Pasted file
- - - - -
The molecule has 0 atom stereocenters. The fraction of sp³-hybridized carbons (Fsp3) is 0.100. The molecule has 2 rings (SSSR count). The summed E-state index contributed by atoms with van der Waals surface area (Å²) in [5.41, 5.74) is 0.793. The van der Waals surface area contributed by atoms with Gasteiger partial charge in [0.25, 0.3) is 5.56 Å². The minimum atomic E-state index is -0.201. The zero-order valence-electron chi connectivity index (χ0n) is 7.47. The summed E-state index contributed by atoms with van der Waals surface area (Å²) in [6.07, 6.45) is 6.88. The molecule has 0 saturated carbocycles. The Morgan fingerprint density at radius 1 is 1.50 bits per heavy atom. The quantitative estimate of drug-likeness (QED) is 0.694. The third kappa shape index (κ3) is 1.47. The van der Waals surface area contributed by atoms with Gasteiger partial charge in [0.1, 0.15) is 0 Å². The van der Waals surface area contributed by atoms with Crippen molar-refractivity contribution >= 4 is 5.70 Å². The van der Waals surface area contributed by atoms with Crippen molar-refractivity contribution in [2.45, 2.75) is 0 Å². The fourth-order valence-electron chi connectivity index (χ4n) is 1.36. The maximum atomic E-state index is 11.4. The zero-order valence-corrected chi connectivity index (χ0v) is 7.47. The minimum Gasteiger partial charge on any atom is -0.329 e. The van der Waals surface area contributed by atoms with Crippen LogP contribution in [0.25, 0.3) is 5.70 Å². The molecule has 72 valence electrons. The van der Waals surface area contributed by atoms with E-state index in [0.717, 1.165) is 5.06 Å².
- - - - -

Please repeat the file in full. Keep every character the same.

The molecule has 0 atom stereocenters. The fraction of sp³-hybridized carbons (Fsp3) is 0.100. The molecule has 2 rings (SSSR count). The summed E-state index contributed by atoms with van der Waals surface area (Å²) in [5.41, 5.74) is 0.793. The van der Waals surface area contributed by atoms with Gasteiger partial charge in [0.25, 0.3) is 5.56 Å². The minimum atomic E-state index is -0.201. The zero-order valence-electron chi connectivity index (χ0n) is 7.47. The summed E-state index contributed by atoms with van der Waals surface area (Å²) in [6.07, 6.45) is 6.88. The molecule has 0 saturated carbocycles. The Morgan fingerprint density at radius 1 is 1.50 bits per heavy atom. The quantitative estimate of drug-likeness (QED) is 0.694. The third kappa shape index (κ3) is 1.47. The van der Waals surface area contributed by atoms with Gasteiger partial charge in [0.1, 0.15) is 0 Å². The van der Waals surface area contributed by atoms with Crippen molar-refractivity contribution >= 4 is 5.70 Å². The van der Waals surface area contributed by atoms with Crippen molar-refractivity contribution in [2.45, 2.75) is 0 Å². The fourth-order valence-electron chi connectivity index (χ4n) is 1.36. The maximum atomic E-state index is 11.4. The zero-order valence-corrected chi connectivity index (χ0v) is 7.47. The minimum Gasteiger partial charge on any atom is -0.329 e. The van der Waals surface area contributed by atoms with Crippen LogP contribution in [0.25, 0.3) is 5.70 Å². The molecule has 72 valence electrons. The van der Waals surface area contributed by atoms with E-state index in [0.717, 1.165) is 5.06 Å².